Quit Coal: Ending Australia’s thermal coal exports by 2030
Greens Deputy Leader and climate and energy spokesperson Adam Bandt MP has outlined a significant new election policy on coal when addressing a conference of the United Firefighters Union in Hobart today.
Highlighting the link between worsening bushfires and climate change, Mr Bandt has detailed how the Greens would phase out thermal coal exports by 2030.
The burning of coal is the biggest cause of global warming. Australia is the biggest coal exporter in the world and the second biggest exporter of thermal coal that is burnt in power stations to generate electricity.
The world’s scientists have said that the burning of coal must end by the middle of the century at the latest and that by 2030 at least two-thirds of the world’s power stations must close.
If we are to have any chance of halting and reversing global warming, most of Australia’s coal must stay in the ground.
The time has come for Australia to accept that the time of coal is over. Australia is moving to renewables and so is the rest of the world. There is no future in coal exports.
To reflect the urgency and reality of a constrained carbon world, The Greens are announcing an election policy to phase out and eventually criminalise the burning and export of Australian thermal coal by 2030.
Based on laws to regulate asbestos, Greens Deputy Leader and climate change and energy spokesperson Adam Bandt MP will introduce legislation to make it illegal under Commonwealth law to export thermal coal by January 1, 2030 with the exception of narrow exemptions for research and heritage purposes. Between now and 2030, quotas will be imposed on the export of coal so that the amount of coal exported reduces to zero by 2030.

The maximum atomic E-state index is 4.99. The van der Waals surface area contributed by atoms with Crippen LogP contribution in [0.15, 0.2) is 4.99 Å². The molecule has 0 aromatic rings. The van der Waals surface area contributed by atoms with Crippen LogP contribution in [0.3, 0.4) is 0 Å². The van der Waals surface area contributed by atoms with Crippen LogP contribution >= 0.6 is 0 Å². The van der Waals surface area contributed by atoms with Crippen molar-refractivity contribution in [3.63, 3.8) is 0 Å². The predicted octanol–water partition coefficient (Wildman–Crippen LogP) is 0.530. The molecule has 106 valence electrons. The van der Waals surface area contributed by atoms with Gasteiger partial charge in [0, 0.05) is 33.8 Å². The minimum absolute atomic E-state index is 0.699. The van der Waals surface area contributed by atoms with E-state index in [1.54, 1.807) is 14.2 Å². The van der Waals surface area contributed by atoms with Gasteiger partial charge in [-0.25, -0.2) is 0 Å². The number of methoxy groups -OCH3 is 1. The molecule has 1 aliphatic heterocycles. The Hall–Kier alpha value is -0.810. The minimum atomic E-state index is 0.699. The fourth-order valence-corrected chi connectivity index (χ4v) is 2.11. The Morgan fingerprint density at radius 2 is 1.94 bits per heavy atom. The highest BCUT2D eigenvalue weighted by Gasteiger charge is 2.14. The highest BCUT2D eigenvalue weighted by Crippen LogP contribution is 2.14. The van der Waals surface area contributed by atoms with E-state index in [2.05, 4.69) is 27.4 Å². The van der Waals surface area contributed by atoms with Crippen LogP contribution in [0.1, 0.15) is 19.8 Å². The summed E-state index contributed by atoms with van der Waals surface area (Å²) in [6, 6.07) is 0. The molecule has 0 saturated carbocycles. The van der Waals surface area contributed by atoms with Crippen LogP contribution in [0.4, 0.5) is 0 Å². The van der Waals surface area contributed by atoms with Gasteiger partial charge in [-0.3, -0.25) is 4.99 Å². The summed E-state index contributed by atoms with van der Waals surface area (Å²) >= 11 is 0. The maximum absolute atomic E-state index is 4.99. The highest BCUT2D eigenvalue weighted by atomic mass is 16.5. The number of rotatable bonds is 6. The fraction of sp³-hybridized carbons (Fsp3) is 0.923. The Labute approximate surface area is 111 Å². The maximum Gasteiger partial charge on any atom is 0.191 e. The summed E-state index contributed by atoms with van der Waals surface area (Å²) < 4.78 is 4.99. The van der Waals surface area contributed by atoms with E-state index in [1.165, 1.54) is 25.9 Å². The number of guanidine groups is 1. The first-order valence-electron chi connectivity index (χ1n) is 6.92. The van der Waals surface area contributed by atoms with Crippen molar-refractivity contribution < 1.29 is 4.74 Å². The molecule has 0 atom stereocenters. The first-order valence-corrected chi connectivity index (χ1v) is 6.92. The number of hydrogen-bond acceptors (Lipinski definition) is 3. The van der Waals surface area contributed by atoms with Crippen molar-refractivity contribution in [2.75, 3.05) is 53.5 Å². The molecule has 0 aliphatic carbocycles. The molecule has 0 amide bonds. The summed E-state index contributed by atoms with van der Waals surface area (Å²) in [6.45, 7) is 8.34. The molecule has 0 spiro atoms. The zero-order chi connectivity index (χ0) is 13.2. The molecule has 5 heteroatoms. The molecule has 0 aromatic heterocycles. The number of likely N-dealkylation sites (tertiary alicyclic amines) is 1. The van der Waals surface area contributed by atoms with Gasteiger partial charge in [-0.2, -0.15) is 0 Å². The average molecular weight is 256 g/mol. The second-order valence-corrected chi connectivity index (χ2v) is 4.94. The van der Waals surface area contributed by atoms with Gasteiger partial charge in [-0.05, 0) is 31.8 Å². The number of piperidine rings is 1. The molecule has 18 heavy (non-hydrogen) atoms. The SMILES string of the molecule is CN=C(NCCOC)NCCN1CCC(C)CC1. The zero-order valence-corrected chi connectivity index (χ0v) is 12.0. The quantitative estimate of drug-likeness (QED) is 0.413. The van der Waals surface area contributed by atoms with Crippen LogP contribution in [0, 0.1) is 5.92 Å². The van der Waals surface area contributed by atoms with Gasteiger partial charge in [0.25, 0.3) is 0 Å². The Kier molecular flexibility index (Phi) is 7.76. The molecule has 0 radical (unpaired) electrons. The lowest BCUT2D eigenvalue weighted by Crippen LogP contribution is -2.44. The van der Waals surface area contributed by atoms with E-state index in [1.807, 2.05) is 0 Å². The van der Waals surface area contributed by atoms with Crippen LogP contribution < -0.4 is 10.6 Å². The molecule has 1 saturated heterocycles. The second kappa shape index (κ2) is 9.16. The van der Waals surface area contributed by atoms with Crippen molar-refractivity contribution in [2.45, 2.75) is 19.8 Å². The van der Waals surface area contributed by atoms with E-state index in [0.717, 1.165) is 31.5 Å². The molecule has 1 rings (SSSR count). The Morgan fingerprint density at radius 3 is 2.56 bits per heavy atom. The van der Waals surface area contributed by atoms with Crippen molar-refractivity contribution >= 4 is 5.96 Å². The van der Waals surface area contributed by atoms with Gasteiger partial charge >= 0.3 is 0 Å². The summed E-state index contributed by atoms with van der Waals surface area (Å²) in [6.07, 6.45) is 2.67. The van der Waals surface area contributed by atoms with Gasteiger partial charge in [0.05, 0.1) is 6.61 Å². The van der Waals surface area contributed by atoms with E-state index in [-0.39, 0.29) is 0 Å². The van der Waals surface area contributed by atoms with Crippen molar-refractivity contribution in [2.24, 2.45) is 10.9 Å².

The policy builds on the existing Greens policy of no new coal mines which would prevent, for example, the proposed giant Adani mine.
Before 2030 the auctioning of export permits by the Clean Energy Regulator will fund a Clean Energy Transition Fund to support the social and economic transition in coal communities in NSW and QLD.
Quotes attributable to Mr. Bandt:
“When coal exports are added to Australia’s domestic emissions, Australia is the sixth highest emitter in the world.”
“Australia’s coal exports produce over 1 billion tonnes of pollution a year, doubling our domestic emissions.
“Coal is the next asbestos and it is time we regulated it as such. It is toxic and dangerous. We need to stop exporting coal.”
“Australia could be a renewable energy superpower, exporting clean, cheap renewable energy instead of coal.”
“The Greens’ plan would see at Australia quit coal at home and abroad by 2030.”
“Funds raised from coal export permits during the phase-out period would be used to support Australia’s coal communities during the transition.”
In the years up to 2030, a declining amount of coal will be permitted for export each year. After 2030, it will be an offence to export coal.
The Commonwealth will issue tradable permits equal to the declining quota set out in legislation each year.
Each year, thermal coal exporters will be required to surrender permits equal to their annual coal exports. In the first year exporters will purchase permits from the Clean Energy Regulator at $1 a tonne equal to the previous year’s exports of each company, in subsequent years permits will be auctioned by the authority and the price will be set by the market with a floor price of $1.
Export companies will either need to lower their exports, secure enough permits in the auction and/or purchase from other companies that have a surplus. Over time the value of traded permits are expected to rise as the quota declines.
Existing mine licence and royalty obligations administered by states and territories’ will continue.
The Greens’ plan for an orderly phase out will provide certainty to industry, providing ample opportunity to invest capital into developing the infrastructure and expertise to export clean energy.
The Greens will establish a ‘Clean Energy Transition Fund’ to support the reskilling and redeployment of workers and the redirection of investment into the clean energy industry. Funds from the auction of tradable permits (up to $1 billion until 2030) will be allocated to the fund.
Australia exported 203 million tonnes of thermal coal in 17-18, with a value of $22.6 B. 80% of Australia’s thermal coal is exported.
The bill prohibits building new coal mines or expanding existing mines immediately. It also makes it an offence to burn coal for power generation after 2030.